I must now conclude, becos I've got no more candle, missis usin' the patent half-hour lights, as goes out sudden and leave you in darkness.— Your affectionate

Mary Ann Hoggins.

The National Gallery today. [Click on image to enlarge it.]


Mary Ann Hoggins, the letter writer here, is not the middle (or lower middle) class Mary Anne Hodgkinson who has come from the country to see London in A Visit to Cremone. According to the online Urban Dictionary, a Mary Anne is the name for a “person that wears her heart on her sleeve to help others,” but the Mary Ann(e)s who appear in this series of Fun cartoons are naive, ignorant speakers, and the Mary Ann of this cartoon’s casual racism and arrogant ignorance exemplifies both the worst of Victorian class-based humor and the qualities it satirizes.

Fun’s cartoons about servants often base their comedy on their ignorance, as in the one in which Bridget, the young woman from Ireland, tells an author that she has used his manuscript to start a fire, reassuring her horrified employer, “Oh, Sor, only just the old ’uns that were scribbled all over! Sure I haven’t touched the Clane Paper at all at all!” Much class-based humor mocks the working person’s ignorance of high culture, and in this letter from a maid describing her day off when she meets her beau, Samuel, at the National Gallery the young woman mistakes the museum for a shop. Given that this cartoon appeared not long after the Reform Act of 1867, which led Matthew Arnold, John Ruskin, and others attempt to raise the cultural level of the new voters, this cartoon could be taken either to satirize such educational programs or show the drastic need for them.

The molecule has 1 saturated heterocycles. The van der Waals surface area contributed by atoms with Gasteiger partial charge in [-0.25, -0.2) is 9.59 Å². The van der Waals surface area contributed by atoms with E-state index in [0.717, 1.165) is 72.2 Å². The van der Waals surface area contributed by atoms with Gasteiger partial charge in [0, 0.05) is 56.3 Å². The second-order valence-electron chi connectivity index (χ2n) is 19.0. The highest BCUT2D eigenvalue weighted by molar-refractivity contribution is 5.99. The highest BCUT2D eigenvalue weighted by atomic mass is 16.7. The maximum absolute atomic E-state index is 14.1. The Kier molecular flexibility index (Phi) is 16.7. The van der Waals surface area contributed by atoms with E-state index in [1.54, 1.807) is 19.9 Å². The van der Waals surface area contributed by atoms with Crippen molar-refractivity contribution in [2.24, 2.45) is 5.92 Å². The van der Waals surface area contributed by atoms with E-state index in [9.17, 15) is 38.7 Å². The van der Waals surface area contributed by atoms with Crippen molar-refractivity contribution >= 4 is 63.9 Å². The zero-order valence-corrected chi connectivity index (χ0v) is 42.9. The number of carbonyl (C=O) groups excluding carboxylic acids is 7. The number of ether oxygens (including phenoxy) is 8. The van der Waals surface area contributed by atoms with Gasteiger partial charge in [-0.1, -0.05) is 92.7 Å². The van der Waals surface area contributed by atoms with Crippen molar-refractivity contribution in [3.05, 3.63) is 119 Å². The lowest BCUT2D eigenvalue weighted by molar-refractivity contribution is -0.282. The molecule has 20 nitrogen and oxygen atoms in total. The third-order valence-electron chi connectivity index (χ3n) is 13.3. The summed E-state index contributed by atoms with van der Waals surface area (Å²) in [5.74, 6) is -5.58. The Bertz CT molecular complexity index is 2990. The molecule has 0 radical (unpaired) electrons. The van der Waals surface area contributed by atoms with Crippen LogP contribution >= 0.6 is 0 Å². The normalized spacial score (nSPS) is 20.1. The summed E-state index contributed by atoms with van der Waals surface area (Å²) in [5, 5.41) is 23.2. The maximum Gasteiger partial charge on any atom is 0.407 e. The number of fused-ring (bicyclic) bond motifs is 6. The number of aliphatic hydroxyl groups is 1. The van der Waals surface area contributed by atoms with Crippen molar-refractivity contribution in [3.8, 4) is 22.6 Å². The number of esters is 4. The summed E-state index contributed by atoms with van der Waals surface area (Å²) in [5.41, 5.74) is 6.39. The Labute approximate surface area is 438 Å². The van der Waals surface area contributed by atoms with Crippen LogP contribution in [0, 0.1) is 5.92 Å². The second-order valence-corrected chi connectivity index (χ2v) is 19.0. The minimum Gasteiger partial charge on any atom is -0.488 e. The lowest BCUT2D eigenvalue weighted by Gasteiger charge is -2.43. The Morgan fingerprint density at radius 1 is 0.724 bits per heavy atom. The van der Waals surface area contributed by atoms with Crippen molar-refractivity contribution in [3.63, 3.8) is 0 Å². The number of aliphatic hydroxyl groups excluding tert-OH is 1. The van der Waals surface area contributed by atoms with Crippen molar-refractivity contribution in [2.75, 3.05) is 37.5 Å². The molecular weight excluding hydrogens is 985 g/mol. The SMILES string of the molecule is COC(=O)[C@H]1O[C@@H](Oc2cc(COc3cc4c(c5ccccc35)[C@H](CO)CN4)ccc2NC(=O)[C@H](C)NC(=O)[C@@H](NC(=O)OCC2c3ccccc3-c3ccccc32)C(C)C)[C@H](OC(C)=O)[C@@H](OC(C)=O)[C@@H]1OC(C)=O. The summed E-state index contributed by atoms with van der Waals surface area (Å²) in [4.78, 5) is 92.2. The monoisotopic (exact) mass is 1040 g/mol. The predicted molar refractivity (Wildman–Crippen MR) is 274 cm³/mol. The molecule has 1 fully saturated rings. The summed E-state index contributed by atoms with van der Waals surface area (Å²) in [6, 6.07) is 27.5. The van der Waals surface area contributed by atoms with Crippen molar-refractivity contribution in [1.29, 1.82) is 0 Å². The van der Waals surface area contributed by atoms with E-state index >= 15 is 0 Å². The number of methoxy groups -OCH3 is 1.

Like the text accompanying Fun’s cartoon about the British Museum, this one tells us that courting couples used museums for assignations, if one may use so grand a word. Note, too, that the letter closes with comments on a servant’s access to candles, something employers didn’t always allow. As Marilyn Palmer and Ian West explains: “The high cost of candles meant that their use by servants was strictly controlled. Lower servants, at least, were generally not allowed them in their bedrooms, partly for reasons of fire safety and partly to discourage them from reading. To light their way to bed they therefore had to steal the stub ends of candles, for which there was much competition, as butlers and footmen often regarded these as a ‘perk’, to be sold back to local merchants” (75).

[You may use this image without prior permission for any scholarly or educational purpose as long as you (1) credit the Hathi Digital Library Trust and the University of Minnesota library and (2) link your document to this URL in a web document or cite the Victorian Web in a print one. —  George P. Landow]


Palmer, Marilyn, and Ian West. Technology and the Country House.. Swindon: National Trust and Historic England, 2016.

Last modified 2 June 2018